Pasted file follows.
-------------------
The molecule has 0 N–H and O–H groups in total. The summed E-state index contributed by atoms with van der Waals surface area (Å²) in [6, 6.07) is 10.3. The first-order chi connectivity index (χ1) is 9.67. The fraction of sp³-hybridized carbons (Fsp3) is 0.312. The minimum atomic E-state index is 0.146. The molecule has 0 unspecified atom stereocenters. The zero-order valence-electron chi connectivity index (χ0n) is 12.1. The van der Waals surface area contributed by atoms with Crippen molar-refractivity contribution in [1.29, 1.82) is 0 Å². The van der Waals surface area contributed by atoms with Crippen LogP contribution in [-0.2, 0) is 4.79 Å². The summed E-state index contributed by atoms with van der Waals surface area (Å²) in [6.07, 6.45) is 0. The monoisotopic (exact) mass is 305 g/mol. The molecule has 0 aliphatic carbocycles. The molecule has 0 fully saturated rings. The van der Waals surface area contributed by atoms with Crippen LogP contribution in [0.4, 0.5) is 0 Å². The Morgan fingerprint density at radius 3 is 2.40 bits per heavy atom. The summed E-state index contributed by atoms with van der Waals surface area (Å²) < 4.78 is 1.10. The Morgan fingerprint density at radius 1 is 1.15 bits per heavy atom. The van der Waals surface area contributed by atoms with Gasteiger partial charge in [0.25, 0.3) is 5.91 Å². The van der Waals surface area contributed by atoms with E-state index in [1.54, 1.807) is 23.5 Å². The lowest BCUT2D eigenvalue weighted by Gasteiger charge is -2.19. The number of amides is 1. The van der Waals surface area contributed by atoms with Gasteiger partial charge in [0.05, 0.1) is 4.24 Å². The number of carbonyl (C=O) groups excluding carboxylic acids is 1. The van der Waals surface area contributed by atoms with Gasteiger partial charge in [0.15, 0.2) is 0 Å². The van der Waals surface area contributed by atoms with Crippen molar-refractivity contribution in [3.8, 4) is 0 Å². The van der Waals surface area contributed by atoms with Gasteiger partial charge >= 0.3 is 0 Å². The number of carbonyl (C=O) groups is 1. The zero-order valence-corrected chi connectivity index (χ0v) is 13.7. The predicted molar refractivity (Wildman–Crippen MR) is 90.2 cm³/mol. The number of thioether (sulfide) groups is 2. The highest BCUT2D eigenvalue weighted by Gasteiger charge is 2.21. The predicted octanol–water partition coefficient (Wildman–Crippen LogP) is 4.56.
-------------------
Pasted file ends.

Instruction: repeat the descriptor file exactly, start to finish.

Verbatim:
The molecule has 0 N–H and O–H groups in total. The summed E-state index contributed by atoms with van der Waals surface area (Å²) in [6, 6.07) is 10.3. The first-order chi connectivity index (χ1) is 9.67. The fraction of sp³-hybridized carbons (Fsp3) is 0.312. The minimum atomic E-state index is 0.146. The molecule has 0 unspecified atom stereocenters. The zero-order valence-electron chi connectivity index (χ0n) is 12.1. The van der Waals surface area contributed by atoms with Crippen molar-refractivity contribution in [1.29, 1.82) is 0 Å². The van der Waals surface area contributed by atoms with Crippen LogP contribution in [-0.2, 0) is 4.79 Å². The summed E-state index contributed by atoms with van der Waals surface area (Å²) in [6.07, 6.45) is 0. The monoisotopic (exact) mass is 305 g/mol. The molecule has 0 aliphatic carbocycles. The molecule has 0 fully saturated rings. The van der Waals surface area contributed by atoms with Crippen LogP contribution in [0.4, 0.5) is 0 Å². The Morgan fingerprint density at radius 3 is 2.40 bits per heavy atom. The summed E-state index contributed by atoms with van der Waals surface area (Å²) < 4.78 is 1.10. The Morgan fingerprint density at radius 1 is 1.15 bits per heavy atom. The van der Waals surface area contributed by atoms with Gasteiger partial charge in [0.25, 0.3) is 5.91 Å². The van der Waals surface area contributed by atoms with E-state index in [1.54, 1.807) is 23.5 Å². The lowest BCUT2D eigenvalue weighted by Gasteiger charge is -2.19. The number of amides is 1. The van der Waals surface area contributed by atoms with Gasteiger partial charge in [0.05, 0.1) is 4.24 Å². The number of carbonyl (C=O) groups excluding carboxylic acids is 1. The van der Waals surface area contributed by atoms with Gasteiger partial charge in [0.15, 0.2) is 0 Å². The van der Waals surface area contributed by atoms with Crippen molar-refractivity contribution in [3.8, 4) is 0 Å². The van der Waals surface area contributed by atoms with Gasteiger partial charge >= 0.3 is 0 Å². The number of carbonyl (C=O) groups is 1. The zero-order valence-corrected chi connectivity index (χ0v) is 13.7. The predicted molar refractivity (Wildman–Crippen MR) is 90.2 cm³/mol. The number of thioether (sulfide) groups is 2. The highest BCUT2D eigenvalue weighted by Gasteiger charge is 2.21. The predicted octanol–water partition coefficient (Wildman–Crippen LogP) is 4.56.